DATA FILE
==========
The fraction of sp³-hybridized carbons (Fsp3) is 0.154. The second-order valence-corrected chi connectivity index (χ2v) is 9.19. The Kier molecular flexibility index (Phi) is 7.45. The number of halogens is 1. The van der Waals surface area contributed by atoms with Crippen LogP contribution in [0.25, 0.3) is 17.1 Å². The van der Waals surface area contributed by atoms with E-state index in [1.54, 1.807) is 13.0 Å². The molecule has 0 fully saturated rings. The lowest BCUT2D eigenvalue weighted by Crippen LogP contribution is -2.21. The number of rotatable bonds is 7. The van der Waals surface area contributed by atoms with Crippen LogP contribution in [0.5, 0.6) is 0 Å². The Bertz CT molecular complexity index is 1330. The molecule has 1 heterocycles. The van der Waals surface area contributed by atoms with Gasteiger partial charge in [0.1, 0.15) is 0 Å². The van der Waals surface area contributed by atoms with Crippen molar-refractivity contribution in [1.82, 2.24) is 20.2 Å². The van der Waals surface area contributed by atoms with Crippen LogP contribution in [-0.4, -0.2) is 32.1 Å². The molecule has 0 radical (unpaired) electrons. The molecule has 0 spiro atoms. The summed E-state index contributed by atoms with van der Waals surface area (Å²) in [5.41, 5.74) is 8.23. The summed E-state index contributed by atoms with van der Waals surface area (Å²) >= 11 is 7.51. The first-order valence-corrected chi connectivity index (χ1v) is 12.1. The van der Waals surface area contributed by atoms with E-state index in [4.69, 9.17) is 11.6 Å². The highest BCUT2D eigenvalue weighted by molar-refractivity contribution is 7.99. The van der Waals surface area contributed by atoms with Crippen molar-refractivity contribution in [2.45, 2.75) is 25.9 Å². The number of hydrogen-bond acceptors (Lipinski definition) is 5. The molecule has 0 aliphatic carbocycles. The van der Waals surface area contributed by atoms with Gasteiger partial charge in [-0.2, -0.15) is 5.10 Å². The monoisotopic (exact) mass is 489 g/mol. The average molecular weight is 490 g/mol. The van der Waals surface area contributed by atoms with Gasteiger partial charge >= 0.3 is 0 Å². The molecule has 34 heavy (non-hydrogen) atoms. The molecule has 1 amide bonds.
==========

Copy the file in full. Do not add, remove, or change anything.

The fraction of sp³-hybridized carbons (Fsp3) is 0.154. The second-order valence-corrected chi connectivity index (χ2v) is 9.19. The Kier molecular flexibility index (Phi) is 7.45. The number of halogens is 1. The van der Waals surface area contributed by atoms with Crippen LogP contribution in [0.25, 0.3) is 17.1 Å². The van der Waals surface area contributed by atoms with E-state index in [1.54, 1.807) is 13.0 Å². The molecule has 0 fully saturated rings. The lowest BCUT2D eigenvalue weighted by Crippen LogP contribution is -2.21. The number of rotatable bonds is 7. The van der Waals surface area contributed by atoms with Crippen LogP contribution in [0.5, 0.6) is 0 Å². The Bertz CT molecular complexity index is 1330. The molecule has 1 heterocycles. The van der Waals surface area contributed by atoms with Gasteiger partial charge in [0.1, 0.15) is 0 Å². The van der Waals surface area contributed by atoms with Crippen molar-refractivity contribution in [1.82, 2.24) is 20.2 Å². The van der Waals surface area contributed by atoms with Crippen LogP contribution in [-0.4, -0.2) is 32.1 Å². The molecule has 0 radical (unpaired) electrons. The molecule has 0 spiro atoms. The summed E-state index contributed by atoms with van der Waals surface area (Å²) in [5.41, 5.74) is 8.23. The summed E-state index contributed by atoms with van der Waals surface area (Å²) >= 11 is 7.51. The first-order valence-corrected chi connectivity index (χ1v) is 12.1. The van der Waals surface area contributed by atoms with E-state index in [4.69, 9.17) is 11.6 Å². The highest BCUT2D eigenvalue weighted by molar-refractivity contribution is 7.99. The van der Waals surface area contributed by atoms with Crippen molar-refractivity contribution in [2.45, 2.75) is 25.9 Å². The number of hydrogen-bond acceptors (Lipinski definition) is 5. The molecule has 0 aliphatic carbocycles. The van der Waals surface area contributed by atoms with Gasteiger partial charge in [-0.2, -0.15) is 5.10 Å². The monoisotopic (exact) mass is 489 g/mol. The average molecular weight is 490 g/mol. The van der Waals surface area contributed by atoms with Gasteiger partial charge >= 0.3 is 0 Å². The molecule has 34 heavy (non-hydrogen) atoms. The molecule has 1 amide bonds.